Saturday, August 23, 2014

Tam's Parents Visit! August 21-22

A Supportive Day, August 21

We woke up in our comfy hotel room and packed up as we usually do, choosing to eat our peanut butter and jelly and bananas in our room instead of heading downstairs to the restaurant.  We had met Tam's parents the preceding night in Prince George.  This morning they took our bags in their car, and we headed off for the day feeling much lighter than before!  The plan was for Andie and Michel to act as our "SAG Wagon," meaning Support and Gear.  They met us down the road about 20 miles in and provided water refills and fresh berries! Yum!  We ate lunch just another 20 after that; we had hoped to go farther than 50 before lunch, but the constant headwind limited our progress.  The lunch was great!  We had our usual hummus and cucumber sandwiches, but with pie and ice cream for dessert!  We digested for a few minutes while talking with a motorcyclist from Argentina who now lives in Ireland.  He will be going to Argentina as well over the next six months.  We were glad to hear that he is taking his time; motored travelers sometimes forget that the journey is the destination.
We set off after lunch and, powered by the great food, went another 30 miles relatively easily.  Not hauling all our gear was a treat!  Even with the headwind, we kept up a solid 12 mph through rolling hills, a decent speed for us.  We met Tam's parents again at the Ancient Forest, a short interpretive trail through the rainforest, which, at 800 km from the coast, is a rarity so far inland.  

Huge cedar trees bearded with hanging lichens covered the sky above while devil's clubs, with their immense leaves and spiny defenses, soaked up the remaining light that filtered through to the floor.  It was quite a sight!
A campground was marked on our map as being about 15 miles up the road, but our tireless support team drove up the road and couldn't find it.  So, after a wonderful dinner of brown rice pasta with pesto, and chips and salsa, we are camped by a river at the nicest rest area I have ever seen.  There is running water in the bathrooms, picnic tables galore, even tent spots by the river!  The soft sound of the river masks most noise from the road.  I am glad to have a relatively nice place, because Andie and Michel are camping tonight too!  They rented gear and are giving it a go, and we are flattered and excited to have them here with us.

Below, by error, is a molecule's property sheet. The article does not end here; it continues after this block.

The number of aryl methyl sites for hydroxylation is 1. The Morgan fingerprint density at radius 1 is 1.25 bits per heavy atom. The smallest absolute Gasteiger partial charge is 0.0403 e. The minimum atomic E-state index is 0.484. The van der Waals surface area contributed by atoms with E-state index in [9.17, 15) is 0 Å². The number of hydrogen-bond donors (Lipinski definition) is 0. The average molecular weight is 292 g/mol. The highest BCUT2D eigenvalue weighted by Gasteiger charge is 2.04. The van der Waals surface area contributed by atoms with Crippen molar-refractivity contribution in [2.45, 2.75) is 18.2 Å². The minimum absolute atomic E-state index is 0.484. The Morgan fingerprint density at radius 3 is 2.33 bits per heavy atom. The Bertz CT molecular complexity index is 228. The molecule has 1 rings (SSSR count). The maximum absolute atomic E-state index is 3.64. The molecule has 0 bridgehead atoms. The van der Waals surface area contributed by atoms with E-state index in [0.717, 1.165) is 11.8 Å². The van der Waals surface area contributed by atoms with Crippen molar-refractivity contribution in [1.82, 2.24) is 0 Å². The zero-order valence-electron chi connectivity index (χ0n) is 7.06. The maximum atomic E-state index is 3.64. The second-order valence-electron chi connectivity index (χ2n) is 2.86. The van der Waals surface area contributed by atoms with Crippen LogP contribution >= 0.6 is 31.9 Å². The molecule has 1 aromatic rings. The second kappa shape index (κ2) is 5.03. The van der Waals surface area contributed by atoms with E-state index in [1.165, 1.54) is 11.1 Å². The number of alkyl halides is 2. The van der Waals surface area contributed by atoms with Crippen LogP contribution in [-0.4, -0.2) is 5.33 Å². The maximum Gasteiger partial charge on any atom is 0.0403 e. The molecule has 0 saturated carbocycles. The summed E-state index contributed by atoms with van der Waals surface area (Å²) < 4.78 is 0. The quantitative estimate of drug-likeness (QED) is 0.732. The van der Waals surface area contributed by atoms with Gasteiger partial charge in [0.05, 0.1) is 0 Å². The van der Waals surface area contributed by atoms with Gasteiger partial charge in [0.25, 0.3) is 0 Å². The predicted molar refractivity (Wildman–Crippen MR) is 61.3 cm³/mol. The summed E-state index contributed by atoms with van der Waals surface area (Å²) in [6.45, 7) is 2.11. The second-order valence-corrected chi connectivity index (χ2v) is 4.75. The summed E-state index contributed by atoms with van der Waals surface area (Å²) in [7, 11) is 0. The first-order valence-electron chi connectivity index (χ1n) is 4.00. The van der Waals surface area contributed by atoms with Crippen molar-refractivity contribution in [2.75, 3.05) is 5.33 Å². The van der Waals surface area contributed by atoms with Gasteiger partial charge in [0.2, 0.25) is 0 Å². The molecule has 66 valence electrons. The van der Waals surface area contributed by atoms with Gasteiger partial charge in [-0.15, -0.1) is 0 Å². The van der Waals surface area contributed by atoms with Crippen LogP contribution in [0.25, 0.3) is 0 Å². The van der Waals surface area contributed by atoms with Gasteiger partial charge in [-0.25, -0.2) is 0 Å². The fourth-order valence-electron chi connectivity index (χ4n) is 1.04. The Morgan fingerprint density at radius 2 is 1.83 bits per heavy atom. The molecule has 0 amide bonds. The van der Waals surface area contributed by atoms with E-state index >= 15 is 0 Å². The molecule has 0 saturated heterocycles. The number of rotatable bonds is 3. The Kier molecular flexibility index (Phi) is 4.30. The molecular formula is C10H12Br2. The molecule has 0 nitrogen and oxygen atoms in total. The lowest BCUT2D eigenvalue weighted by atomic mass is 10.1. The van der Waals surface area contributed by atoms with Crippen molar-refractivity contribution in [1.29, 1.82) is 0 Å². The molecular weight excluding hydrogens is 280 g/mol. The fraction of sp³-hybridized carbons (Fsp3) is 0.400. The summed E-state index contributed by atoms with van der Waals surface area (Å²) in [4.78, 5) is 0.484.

Pie! August 22

Our rest area turned out to be pretty quiet, and we all slept well.  Nutritious oatmeal complemented with berries energized us for the first few miles.  We had done 30 miles by our first break, Down to big rivers then back up again, but the headwind was starting to get to us so we stopped for lunch just 15 miles later. Tasty bread, hummus, and avocados were a great treat.  During lunch, the wind switched directions to a tailwind!  We didn't get our hopes up, expecting it to change around more, but the tailwind held and we FLEW down the road.  Our average speed for the day rose from 11 mph to 13 mph in just a few hours.
We stopped in McBride to stock up on groceries.  The farmers market had been open earlier, but we unfortunately were about 30 minutes too late.  Lucky for us, Tam's dad, Michel, managed to get there just as the pie woman was closing up, and he snagged a strawberry rhubarb pie!  About 20 miles down the road from McBride (which took about an hour- thank you tailwind!), we met Tam's parents again, and this time we tried the pie. It was so good we each had a second piece.  That and the tailwind powered us through the next few miles, and at the next rest stop with the SAG Wagon, we finished the pie.  Didn't mean to, it just kind of happened.  
From lunch on, we had been biking through a wide valley between the Rocky Mountains and the Cariboo Mountains (not a typo).  The road was mostly level and relatively flat, and we got to feast our eyes on the snowy peaks all around.  

As twilight fell, traffic diminished and we biked side by side, listening to Ratatat.  We saw a dog-like creature far off in a field and think it may have been a wolf.
We arrived in Tete Jaune Cache around 7:30 having done around 94 miles... Not too shabby!  Tete Jaune Cache is the last stop before heading up into the Rockies.  Tete Jaune (yellow head- he had blond hair) was a fur trader in the 1800s who discovered what came to be known as Yellowhead Pass, the lowest pass in the Canadian Rockies.  We are camped tonight at a campground next to the Fraser River in a nice little spot away from all the other campers.  
A delicious dinner of brown rice pasta with beans and tomato sauce, supplemented with some strawberry rhubarb wine, was absolutely scrumptious. Late night potatoes baked on the fire with brie and balsamic vinegar were a perfect end to the day.  We'll have sore legs tonight, but that's nothing new.

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